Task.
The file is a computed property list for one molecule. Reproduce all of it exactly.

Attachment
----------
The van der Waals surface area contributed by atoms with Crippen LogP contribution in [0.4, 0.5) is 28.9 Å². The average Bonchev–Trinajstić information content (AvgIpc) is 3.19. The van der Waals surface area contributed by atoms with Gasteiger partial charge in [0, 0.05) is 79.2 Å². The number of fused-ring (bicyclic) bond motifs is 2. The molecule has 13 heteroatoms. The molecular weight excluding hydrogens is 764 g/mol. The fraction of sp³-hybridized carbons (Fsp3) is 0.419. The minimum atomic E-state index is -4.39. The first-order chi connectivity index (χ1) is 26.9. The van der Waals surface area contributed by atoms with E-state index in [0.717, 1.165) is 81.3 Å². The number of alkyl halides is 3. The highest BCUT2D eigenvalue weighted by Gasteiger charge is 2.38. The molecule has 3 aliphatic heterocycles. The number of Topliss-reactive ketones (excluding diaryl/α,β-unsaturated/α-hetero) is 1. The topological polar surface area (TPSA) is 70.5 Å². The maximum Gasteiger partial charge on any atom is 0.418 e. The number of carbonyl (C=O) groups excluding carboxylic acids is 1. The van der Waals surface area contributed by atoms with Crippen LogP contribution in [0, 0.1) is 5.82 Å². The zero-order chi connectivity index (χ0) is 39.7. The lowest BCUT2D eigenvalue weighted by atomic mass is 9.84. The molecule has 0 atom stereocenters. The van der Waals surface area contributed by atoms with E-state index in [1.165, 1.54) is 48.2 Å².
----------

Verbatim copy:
The van der Waals surface area contributed by atoms with Crippen LogP contribution in [0.4, 0.5) is 28.9 Å². The average Bonchev–Trinajstić information content (AvgIpc) is 3.19. The van der Waals surface area contributed by atoms with Gasteiger partial charge in [0, 0.05) is 79.2 Å². The number of fused-ring (bicyclic) bond motifs is 2. The molecule has 13 heteroatoms. The molecular weight excluding hydrogens is 764 g/mol. The fraction of sp³-hybridized carbons (Fsp3) is 0.419. The minimum atomic E-state index is -4.39. The first-order chi connectivity index (χ1) is 26.9. The van der Waals surface area contributed by atoms with E-state index in [0.717, 1.165) is 81.3 Å². The number of alkyl halides is 3. The highest BCUT2D eigenvalue weighted by Gasteiger charge is 2.38. The molecule has 3 aliphatic heterocycles. The number of Topliss-reactive ketones (excluding diaryl/α,β-unsaturated/α-hetero) is 1. The topological polar surface area (TPSA) is 70.5 Å². The maximum Gasteiger partial charge on any atom is 0.418 e. The number of carbonyl (C=O) groups excluding carboxylic acids is 1. The van der Waals surface area contributed by atoms with Crippen LogP contribution in [0, 0.1) is 5.82 Å². The zero-order chi connectivity index (χ0) is 39.7. The lowest BCUT2D eigenvalue weighted by atomic mass is 9.84. The molecule has 0 atom stereocenters. The van der Waals surface area contributed by atoms with E-state index in [1.165, 1.54) is 48.2 Å².